II. O B J E C T I V E S
The Second Bilateral Interfaith Dialogue which will be held in Indonesia is aimed at evaluating the follow up of the first dialogue. Besides, it also seeks to discover several tactical measures in the promotion of peace and harmony between different religions and discuss possible solutions for current global challenges.
To this end, the second interfaith dialogue is expected to (i) identify the role of religious leaders and prominent figures in enhancing the positive consequences of diversity; (ii) develop a joint effort to address common challenges; and (iii) discover vigorous Plan of Actions to enhance a clear and new understanding of tolerance, unity and harmony among religions.
III. TOPIC AND ACTIVITIES
1) Field Visit to several religious education centers as the role models of inter-religious cooperation and relations. The purpose of the visit is to understand the real creativity and the roles of religious leaders or figures in promoting peace and harmony.
2) Opening, speeches by (i) President / Rector of the State Islamic University of Malang; (ii) Mayor of Malang; (iii) Lebanese government; (iv) Director General for Information and Public Diplomacy – Indonesian Ministry of Foreign Affairs.
3) Plenary Season (Two Topics)
Plenary Session 1: “Interfaith Dialogue within the context of Global Peace on the perspective of Indonesia and Lebanon”:
a. Managing Religious and Cultural Diversity to achieve Harmonious and Peaceful Society: Indonesian and Lebanon Experiences.
b. Addressing the Challenges of Peace; Radicalism and Intolerance
c. The Role of Religious Leaders in Promoting Peaceful Society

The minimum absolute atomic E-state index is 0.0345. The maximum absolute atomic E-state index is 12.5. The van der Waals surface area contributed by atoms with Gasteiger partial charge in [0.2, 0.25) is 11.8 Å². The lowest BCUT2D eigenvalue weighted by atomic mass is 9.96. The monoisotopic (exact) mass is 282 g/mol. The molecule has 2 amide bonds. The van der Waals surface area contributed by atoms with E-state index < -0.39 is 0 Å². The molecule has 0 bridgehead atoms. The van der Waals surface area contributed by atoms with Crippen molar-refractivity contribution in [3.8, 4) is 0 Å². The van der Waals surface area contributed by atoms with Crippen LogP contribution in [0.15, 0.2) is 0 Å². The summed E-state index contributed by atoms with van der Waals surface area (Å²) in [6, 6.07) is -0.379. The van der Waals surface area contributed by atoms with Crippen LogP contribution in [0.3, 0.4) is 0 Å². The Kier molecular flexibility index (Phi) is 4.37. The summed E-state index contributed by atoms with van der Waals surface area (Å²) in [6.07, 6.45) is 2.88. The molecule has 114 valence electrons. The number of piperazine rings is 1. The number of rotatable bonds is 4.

Plenary Session 2: “Building Collaborative Community, Strengthening Cooperative Collaboration among Religious Community of Indonesia and Lebanon”:
a. Promoting Mutual Respect and Understanding through Alternative Education
b. Collaborative Join Effort and Network among Civil Society
4) Working Groups:
Working group 1: On Promoting Education for Peaceful and Harmonious Society at Base Level
Working Group 2: On Collaborative Join Effort and Networking of Civil Societies
5) Drafting the Conclusion and Recommendation by the Drafting Committee
6) Public Lecture by Lebanese Mufti (Dar el Fatwa) before the faculty members and students of the State Islamic University, Malang
7) Closing Ceremony and Press Conference
1) In the Opening Ceremony: Mr. Andri Hadi the representative of the Government of Indonesia (Director General for Information and Public Diplomacy) as Key-note Speaker;
2) In the Plenary Session: ……………….; Dr. KH. Hasyim Muzadi (Indonesia), ............................ (Lebanon); ……………………………; ……………………………; …………………………..; ……………………………….
3) In the Working Group: …………………..; …………………………; …………………………..; ………………………………
The bilateral dialogue will be attended by fifty invitees from various backgrounds of Non-Governmental Organizations, researchers, religious and official figures, academicians, etc. (in addition to fifty Invitees during the Opening and Plenary Session).
The Dialogue is hosted by the State Islamic University of Malang, on cooperation with the Indonesian Ministry of Foreign Affairs and Ministry of Religious Affairs, Indonesian Embassy in Beirut and the International Conference of Islamic Scholars (ICIS).
Indonesian government will cover all domestic facilities and hospitalities including accommodation, consumption and land transportation arrangement during the event.
All air transportation arrangement such as international flight (Lebanon – Indonesia) and domestic flight (Jakarta – Malang) must be covered by participants.
VIII. PLACE AND TIME
The Bilateral Interfaith Dialog – Indonesia and Lebanon II will be held for 3 (three effective) days from 28 February – 5 March 2011 in the State Islamic University of Malang – East Java Province and Jakarta.
The tentative agenda is attached (subject to change based on the proposal by the Lebanese counterparts).